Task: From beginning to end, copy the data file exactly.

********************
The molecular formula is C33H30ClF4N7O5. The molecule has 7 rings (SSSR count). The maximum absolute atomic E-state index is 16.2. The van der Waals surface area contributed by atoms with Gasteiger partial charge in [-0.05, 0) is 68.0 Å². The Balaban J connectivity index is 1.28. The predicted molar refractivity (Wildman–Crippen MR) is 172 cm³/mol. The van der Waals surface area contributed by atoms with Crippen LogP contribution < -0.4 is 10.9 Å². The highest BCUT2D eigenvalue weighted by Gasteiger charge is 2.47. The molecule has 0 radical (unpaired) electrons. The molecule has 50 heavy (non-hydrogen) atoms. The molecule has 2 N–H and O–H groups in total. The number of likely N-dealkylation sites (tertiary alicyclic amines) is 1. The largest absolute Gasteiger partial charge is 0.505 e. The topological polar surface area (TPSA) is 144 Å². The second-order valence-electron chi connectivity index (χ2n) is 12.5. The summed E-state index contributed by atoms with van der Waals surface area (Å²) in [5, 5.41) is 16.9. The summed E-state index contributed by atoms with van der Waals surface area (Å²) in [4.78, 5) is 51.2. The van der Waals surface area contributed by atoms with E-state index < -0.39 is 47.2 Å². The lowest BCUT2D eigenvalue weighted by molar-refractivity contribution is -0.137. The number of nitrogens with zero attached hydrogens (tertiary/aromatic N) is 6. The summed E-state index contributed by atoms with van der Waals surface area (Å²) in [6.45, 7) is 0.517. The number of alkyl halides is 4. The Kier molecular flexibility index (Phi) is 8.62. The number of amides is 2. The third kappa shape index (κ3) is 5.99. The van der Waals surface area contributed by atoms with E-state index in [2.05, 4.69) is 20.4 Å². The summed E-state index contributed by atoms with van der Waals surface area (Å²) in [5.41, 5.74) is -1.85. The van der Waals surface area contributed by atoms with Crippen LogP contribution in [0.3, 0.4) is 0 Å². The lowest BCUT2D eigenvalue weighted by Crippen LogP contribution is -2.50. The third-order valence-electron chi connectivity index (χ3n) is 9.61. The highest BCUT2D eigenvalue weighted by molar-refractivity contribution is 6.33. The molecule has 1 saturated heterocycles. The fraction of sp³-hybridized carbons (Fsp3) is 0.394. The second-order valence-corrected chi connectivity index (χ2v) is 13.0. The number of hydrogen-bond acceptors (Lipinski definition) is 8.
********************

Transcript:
The molecular formula is C33H30ClF4N7O5. The molecule has 7 rings (SSSR count). The maximum absolute atomic E-state index is 16.2. The van der Waals surface area contributed by atoms with Gasteiger partial charge in [-0.05, 0) is 68.0 Å². The Balaban J connectivity index is 1.28. The predicted molar refractivity (Wildman–Crippen MR) is 172 cm³/mol. The van der Waals surface area contributed by atoms with Crippen LogP contribution < -0.4 is 10.9 Å². The highest BCUT2D eigenvalue weighted by Gasteiger charge is 2.47. The molecule has 0 radical (unpaired) electrons. The molecule has 50 heavy (non-hydrogen) atoms. The molecule has 2 N–H and O–H groups in total. The number of likely N-dealkylation sites (tertiary alicyclic amines) is 1. The largest absolute Gasteiger partial charge is 0.505 e. The topological polar surface area (TPSA) is 144 Å². The second-order valence-electron chi connectivity index (χ2n) is 12.5. The summed E-state index contributed by atoms with van der Waals surface area (Å²) in [5, 5.41) is 16.9. The summed E-state index contributed by atoms with van der Waals surface area (Å²) in [4.78, 5) is 51.2. The van der Waals surface area contributed by atoms with E-state index < -0.39 is 47.2 Å². The lowest BCUT2D eigenvalue weighted by molar-refractivity contribution is -0.137. The number of nitrogens with zero attached hydrogens (tertiary/aromatic N) is 6. The summed E-state index contributed by atoms with van der Waals surface area (Å²) in [6.45, 7) is 0.517. The number of alkyl halides is 4. The Kier molecular flexibility index (Phi) is 8.62. The number of amides is 2. The third kappa shape index (κ3) is 5.99. The van der Waals surface area contributed by atoms with E-state index in [2.05, 4.69) is 20.4 Å². The summed E-state index contributed by atoms with van der Waals surface area (Å²) in [5.41, 5.74) is -1.85. The van der Waals surface area contributed by atoms with Crippen LogP contribution in [0.3, 0.4) is 0 Å². The lowest BCUT2D eigenvalue weighted by Crippen LogP contribution is -2.50. The third-order valence-electron chi connectivity index (χ3n) is 9.61. The highest BCUT2D eigenvalue weighted by molar-refractivity contribution is 6.33. The molecule has 1 saturated heterocycles. The fraction of sp³-hybridized carbons (Fsp3) is 0.394. The second-order valence-corrected chi connectivity index (χ2v) is 13.0. The number of hydrogen-bond acceptors (Lipinski definition) is 8.